• #24729
        Tim Brindley
        Participant

        I have those symptoms and the group of doctors said they didn’t know what I have

        I’m  going to show them this post to educate them.

        Thank you.

    • #24731
      Sheila
      Participant

      Thank you, Tim, for responding.   I’m sorry you are also having to deal with these symptoms.  Good luck with your team of doctors and do please let me know if they come up with anything worthwhile because anything at all that can relieve these awful and debilitating symptoms would be so welcome.

    • #24730
      fakhiuddin ahmed
      Participant

      Has he had a CT with contrast or MRI of head done recently? My wife feels very hot, actually sweating when the ambient temps are comfortable for the rest of us. this was ascribed to dialatation of skin vessels under control of sympathetic/para sympathetic nervous system which goes awry in P.D.Could this be happening to the intracranial vessels? pure speculation until discussed with neurologist.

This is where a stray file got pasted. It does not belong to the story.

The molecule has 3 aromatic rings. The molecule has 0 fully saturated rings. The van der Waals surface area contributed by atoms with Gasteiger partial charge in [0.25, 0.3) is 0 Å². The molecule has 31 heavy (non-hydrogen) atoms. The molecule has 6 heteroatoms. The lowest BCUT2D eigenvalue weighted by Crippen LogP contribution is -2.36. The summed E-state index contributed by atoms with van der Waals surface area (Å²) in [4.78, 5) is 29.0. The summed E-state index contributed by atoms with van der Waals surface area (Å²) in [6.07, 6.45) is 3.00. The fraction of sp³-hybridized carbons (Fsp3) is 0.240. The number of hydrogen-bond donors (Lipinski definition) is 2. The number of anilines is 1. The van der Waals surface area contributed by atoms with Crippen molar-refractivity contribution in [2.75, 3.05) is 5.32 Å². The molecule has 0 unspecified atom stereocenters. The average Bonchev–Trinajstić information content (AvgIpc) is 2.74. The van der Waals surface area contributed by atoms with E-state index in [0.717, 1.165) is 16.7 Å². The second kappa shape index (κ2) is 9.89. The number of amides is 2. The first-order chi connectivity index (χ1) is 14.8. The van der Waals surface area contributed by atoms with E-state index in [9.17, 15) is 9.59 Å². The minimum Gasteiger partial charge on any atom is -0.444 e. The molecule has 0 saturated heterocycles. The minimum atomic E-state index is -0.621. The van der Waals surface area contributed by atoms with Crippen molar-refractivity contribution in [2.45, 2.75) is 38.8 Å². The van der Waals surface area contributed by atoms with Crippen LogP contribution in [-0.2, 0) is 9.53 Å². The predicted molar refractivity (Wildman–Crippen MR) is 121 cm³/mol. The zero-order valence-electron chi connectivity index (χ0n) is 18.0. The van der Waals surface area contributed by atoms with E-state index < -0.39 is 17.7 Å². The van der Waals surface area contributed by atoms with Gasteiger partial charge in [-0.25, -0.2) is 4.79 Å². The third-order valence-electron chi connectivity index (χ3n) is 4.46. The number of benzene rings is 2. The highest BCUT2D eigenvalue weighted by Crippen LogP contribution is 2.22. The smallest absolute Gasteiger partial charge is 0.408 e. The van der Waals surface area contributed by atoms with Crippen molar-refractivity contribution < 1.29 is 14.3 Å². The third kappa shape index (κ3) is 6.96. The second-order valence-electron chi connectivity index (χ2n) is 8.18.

• #24752
        Sheila
        Participant

        There has been no CAT scan or MRI as yet and thank you for this suggestion.   I will raise the possibility with my husband’s neurologist next time we see him.

        • #24753
          Tim Brindley
          Participant

          If had the cat scan and mri both with contrast and it didn’t help the team of neurologist at the Mohammed Ali Neurology  Center in Phoenix Arizona make any decisions as to why it’s happening to me.

          I hate the MRI as I’m claustrophobic  the Cat scan is a piece of cake.

        • #24783
          Sheila
          Participant